Kevin Rosa’s office at Bartram High School is a place where students in the school’s Youth Violence Reduction Initiative can go when they’re involved in a conflict or just need a break, according to an article in Chalkbeat Philadelphia.
As the program coordinator, Rosa juggles myriad responsibilities. He helps students finish their schoolwork before they play video games or record rap tracks. If they have an unexcused absence from school, he visits their homes. Some of the students have been through the juvenile justice system, and some have violent incidents in their records.
“There’s a lot of things that we know that idle time does, so we try to fill the idle time, try to reinforce positive behaviors,” Rosa said.
The Youth Violence Reduction Initiative is the Philadelphia school district’s latest attempt to secure safer futures for the teens most at risk of engaging in violence. The one-school pilot is Philadelphia’s version of a national set of strategies used in other cities that include one-on-one mentoring, group counseling sessions, tutoring, and — when needed — law enforcement supervision.
The effort began about a year ago and district leaders say it’s Philadelphia’s first formal, evidence-based violence reduction initiative inside a school. If it succeeds, the initiative could redefine safety on the city’s highest-risk campuses.
Violence is an ongoing and urgent issue in Philadelphia, including for its young people. About 10% of the more than 1,500 victims of fatal and non-fatal shootings in 2023 were under the age of 18, according to city officials.
Twelve Bartram High students have been victims of gun violence since the start of the 2020 school year, the district said.
The school district has tried placing police officers in neighborhoods near schools, on campus perimeters, and launching a program to train teens to settle their own arguments. But the violence reduction pilot Rosa works in represents a different approach.
The pilot is staffed by Rosa, two case managers, a full-time research assistant, and a project director from the Office of School Safety.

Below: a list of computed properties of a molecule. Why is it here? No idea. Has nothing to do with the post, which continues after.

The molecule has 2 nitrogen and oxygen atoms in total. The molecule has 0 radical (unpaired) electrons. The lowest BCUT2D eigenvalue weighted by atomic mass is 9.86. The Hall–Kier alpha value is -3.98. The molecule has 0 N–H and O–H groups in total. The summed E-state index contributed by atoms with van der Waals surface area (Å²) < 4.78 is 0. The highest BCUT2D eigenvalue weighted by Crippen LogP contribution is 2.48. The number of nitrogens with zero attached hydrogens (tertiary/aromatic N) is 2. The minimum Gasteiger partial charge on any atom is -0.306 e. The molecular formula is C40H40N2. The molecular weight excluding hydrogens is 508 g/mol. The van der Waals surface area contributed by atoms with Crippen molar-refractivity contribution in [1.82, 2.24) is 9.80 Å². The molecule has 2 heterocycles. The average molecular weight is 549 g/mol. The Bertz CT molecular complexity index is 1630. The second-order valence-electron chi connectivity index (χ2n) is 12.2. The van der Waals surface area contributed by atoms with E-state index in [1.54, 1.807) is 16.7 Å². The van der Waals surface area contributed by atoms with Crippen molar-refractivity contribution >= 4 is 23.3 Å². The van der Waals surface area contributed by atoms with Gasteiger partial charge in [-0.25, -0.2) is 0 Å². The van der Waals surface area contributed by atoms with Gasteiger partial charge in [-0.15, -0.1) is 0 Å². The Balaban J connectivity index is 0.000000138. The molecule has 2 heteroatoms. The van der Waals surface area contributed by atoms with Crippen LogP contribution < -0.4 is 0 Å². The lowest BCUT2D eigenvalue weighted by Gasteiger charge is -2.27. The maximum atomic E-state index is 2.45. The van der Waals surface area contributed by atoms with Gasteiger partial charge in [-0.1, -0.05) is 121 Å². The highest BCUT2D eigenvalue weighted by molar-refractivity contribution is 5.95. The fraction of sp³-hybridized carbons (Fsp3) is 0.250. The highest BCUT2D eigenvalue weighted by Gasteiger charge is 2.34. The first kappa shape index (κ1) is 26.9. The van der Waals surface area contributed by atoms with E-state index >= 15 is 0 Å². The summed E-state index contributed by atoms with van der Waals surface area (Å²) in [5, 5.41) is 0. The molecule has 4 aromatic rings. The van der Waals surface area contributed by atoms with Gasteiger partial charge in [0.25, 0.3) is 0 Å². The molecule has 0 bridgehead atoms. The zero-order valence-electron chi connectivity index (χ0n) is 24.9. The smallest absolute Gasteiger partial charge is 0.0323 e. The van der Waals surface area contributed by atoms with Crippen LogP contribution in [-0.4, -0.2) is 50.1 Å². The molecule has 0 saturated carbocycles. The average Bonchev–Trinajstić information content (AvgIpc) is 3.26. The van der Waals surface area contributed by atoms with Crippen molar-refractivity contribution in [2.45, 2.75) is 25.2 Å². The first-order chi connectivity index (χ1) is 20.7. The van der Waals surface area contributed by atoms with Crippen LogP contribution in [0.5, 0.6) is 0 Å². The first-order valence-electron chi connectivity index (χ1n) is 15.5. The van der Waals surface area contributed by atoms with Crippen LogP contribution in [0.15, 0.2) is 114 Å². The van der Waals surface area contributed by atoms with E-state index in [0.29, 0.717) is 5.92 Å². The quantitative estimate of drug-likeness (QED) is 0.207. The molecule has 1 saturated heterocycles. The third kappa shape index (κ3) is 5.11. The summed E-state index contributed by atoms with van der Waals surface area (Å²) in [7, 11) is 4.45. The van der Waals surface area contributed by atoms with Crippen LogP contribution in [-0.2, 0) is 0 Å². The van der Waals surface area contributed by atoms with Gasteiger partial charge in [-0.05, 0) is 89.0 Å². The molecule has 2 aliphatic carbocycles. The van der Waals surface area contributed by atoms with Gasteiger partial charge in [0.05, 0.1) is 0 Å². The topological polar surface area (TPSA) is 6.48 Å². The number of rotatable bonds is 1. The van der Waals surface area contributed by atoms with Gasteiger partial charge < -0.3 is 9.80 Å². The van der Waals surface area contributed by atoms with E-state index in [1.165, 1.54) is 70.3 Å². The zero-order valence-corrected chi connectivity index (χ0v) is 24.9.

While students are identified by the district as being at risk for involvement in violence, they can choose to join — no students are placed there, nor are they required to join. Instead, it’s an option for those who feel they’re at risk and want extra mentorship and support. Although all the students in the initiative at Bartram High are male, female students can also participate.
The Bartram High pilot involves a multidisciplinary team of counselors, psychologists, and external community partners. That team meets weekly to discuss individual student cases and any serious incidents of violence.
Rosa and his team sometimes must look beyond their own resources to stem violence. For example, if a student tells him they’ve been threatened, especially if there’s a gun involved in the threat, he must activate the Threat Assessment Protocol.
If a student in the violence reduction initiative receives a threat involving a gun, two Threat Assessment Liaisons will speak with the student who was threatened, try to identify whoever made the threat, and request support from police as needed.
Bartram staff also bring in community organizations to resolve specific conflicts. For example, Rosa noticed an uptick in fights between female students last school year and went to a Philadelphia organization called the Conscious Queens Wellness Workshop for Girls of Color that specializes in boosting girls’ self-esteem.
The Youth Violence Reduction Initiative will continue at Bartram under the current grant until October 2025. The district has already received funding from the Pennsylvania Commission on Crime and Delinquency to expand it to a second school beginning in the fall.
The district aims to find additional funding to do a longitudinal study of the violence reduction initiative’s participants over six or seven years.
“If this program was in every school, it would just help everybody see the bigger picture,” one student said.
He said Rosa taught him how to calm down, control his temper and focus on schoolwork.
“He gave me motivation to do my work,” said a second student. “At one point I didn’t believe in myself, and he believed me.”